Briefly why does food taste different on planes
When your taste buds are way above the clouds, your normal sense of taste goes right out of the aeroplane’s window. Katia Moskvitch investigates why this happens, and how airlines are trying to find ways to get our appetites back on track.
Everything that makes up the in-flight experience, it turns out, affects how your food tastes. “Food and drink really do taste different in the air compared to on the ground,” says Charles Spence, professor of experimental psychology at Oxford University. “There are several reasons for this: lack of humidity, lower air pressure, and the background noise.”
When you step on an aeroplane, the atmosphere inside the cabin affects your sense of smell first. Then, as the plane gets higher, the air pressure drops while humidity levels in the cabin plummet. At about 30,000 feet, humidity is less than 12% – drier than most deserts.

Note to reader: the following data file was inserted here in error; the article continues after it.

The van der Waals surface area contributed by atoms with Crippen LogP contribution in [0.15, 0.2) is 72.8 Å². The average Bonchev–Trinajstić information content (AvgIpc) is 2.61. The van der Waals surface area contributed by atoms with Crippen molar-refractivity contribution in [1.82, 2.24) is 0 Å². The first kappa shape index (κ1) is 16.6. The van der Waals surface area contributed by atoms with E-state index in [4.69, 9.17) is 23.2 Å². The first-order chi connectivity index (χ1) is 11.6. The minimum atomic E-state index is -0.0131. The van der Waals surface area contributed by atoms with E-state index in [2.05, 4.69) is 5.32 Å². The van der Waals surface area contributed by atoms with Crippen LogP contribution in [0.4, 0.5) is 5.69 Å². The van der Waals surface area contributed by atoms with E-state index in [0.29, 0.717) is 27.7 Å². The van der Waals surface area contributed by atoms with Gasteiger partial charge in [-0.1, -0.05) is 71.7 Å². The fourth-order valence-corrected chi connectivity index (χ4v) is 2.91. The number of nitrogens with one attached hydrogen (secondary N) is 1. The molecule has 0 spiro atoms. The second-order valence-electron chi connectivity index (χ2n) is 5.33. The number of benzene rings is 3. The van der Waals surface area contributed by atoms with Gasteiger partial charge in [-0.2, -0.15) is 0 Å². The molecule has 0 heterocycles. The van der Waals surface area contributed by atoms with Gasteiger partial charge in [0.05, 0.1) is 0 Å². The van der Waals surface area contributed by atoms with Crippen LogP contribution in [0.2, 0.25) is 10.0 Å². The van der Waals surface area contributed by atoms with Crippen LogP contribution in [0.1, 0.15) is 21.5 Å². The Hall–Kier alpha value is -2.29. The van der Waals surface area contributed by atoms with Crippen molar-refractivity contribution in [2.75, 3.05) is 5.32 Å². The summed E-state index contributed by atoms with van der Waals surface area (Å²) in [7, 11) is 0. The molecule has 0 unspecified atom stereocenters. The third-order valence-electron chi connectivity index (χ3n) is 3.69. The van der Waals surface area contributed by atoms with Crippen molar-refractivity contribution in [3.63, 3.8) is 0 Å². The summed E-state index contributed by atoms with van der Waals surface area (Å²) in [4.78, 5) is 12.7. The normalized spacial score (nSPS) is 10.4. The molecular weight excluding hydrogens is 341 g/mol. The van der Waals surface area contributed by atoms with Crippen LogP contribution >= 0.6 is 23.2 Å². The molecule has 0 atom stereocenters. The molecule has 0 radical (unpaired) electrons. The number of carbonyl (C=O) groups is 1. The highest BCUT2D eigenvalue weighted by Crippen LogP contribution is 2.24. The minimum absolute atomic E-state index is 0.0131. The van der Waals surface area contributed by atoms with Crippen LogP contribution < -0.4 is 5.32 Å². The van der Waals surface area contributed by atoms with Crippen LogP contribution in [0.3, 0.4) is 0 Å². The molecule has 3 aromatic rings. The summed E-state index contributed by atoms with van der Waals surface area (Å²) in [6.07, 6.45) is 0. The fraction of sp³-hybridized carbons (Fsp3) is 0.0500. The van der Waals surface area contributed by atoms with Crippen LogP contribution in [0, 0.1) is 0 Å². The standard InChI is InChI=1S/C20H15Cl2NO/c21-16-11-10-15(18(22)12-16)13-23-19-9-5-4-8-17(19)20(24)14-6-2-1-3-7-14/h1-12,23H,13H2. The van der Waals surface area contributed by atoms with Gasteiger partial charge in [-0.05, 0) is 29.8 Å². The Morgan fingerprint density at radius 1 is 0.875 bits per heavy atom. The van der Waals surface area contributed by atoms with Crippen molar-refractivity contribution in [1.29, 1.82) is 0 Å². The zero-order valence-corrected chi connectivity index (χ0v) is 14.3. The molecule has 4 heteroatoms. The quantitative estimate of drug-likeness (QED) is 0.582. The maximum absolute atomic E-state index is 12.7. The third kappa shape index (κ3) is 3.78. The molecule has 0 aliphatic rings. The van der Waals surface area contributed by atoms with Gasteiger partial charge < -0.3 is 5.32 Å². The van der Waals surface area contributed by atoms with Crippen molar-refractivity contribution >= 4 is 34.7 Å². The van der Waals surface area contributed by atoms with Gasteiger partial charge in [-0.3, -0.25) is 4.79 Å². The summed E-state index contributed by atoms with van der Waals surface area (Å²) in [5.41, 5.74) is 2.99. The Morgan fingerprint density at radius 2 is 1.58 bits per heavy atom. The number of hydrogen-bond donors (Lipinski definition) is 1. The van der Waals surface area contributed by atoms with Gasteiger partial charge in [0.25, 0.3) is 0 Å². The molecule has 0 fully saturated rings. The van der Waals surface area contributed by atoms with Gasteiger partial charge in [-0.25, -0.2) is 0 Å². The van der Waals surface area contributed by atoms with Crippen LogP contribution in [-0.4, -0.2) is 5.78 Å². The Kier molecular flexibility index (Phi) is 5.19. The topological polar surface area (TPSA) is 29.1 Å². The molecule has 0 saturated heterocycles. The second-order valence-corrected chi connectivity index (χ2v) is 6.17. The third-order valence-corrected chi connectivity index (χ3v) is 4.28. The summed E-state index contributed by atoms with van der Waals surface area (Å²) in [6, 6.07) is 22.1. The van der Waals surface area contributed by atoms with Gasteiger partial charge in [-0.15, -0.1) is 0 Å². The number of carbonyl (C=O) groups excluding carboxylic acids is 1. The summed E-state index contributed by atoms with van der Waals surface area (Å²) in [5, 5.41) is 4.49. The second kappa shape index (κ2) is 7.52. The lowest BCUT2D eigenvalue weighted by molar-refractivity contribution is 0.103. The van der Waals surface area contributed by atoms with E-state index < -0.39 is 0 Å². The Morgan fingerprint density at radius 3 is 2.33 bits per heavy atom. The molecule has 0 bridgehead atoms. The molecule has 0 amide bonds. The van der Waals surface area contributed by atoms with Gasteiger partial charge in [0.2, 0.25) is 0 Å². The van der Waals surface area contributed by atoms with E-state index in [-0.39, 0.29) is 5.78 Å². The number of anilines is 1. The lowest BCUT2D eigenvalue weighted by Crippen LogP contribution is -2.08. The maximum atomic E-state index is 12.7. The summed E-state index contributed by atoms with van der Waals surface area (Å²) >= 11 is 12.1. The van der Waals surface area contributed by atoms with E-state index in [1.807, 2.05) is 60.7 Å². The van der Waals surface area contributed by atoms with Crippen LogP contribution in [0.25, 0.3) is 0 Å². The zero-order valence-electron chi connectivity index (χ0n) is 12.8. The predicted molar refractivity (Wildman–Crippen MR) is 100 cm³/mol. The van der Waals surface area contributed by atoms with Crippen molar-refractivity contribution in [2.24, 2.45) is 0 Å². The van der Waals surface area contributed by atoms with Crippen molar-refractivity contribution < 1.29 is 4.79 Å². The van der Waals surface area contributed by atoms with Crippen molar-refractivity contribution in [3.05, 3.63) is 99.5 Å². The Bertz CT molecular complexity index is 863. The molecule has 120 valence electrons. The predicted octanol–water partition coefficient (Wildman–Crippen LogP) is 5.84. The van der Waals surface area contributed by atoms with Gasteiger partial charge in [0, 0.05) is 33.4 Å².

The combination of dryness and low pressure reduces the sensitivity of your taste buds to sweet and salty foods by around 30%, according to a 2010 study conducted by Germany’s Fraunhofer Institute for Building Physics, commissioned by German airline Lufthansa. To investigate this the researchers used a special lab that reduced air pressure simulating cruising at 35,000 feet (10.6km) – as well as sucking moisture out of the air and simulating the engine noise. It even made seats vibrate in its attempts to mimic an in-flight meal experience.
Interestingly, the study found that we take leave of our sweet and salty senses only. Sour, bitter and spicy flavours are almost unaffected.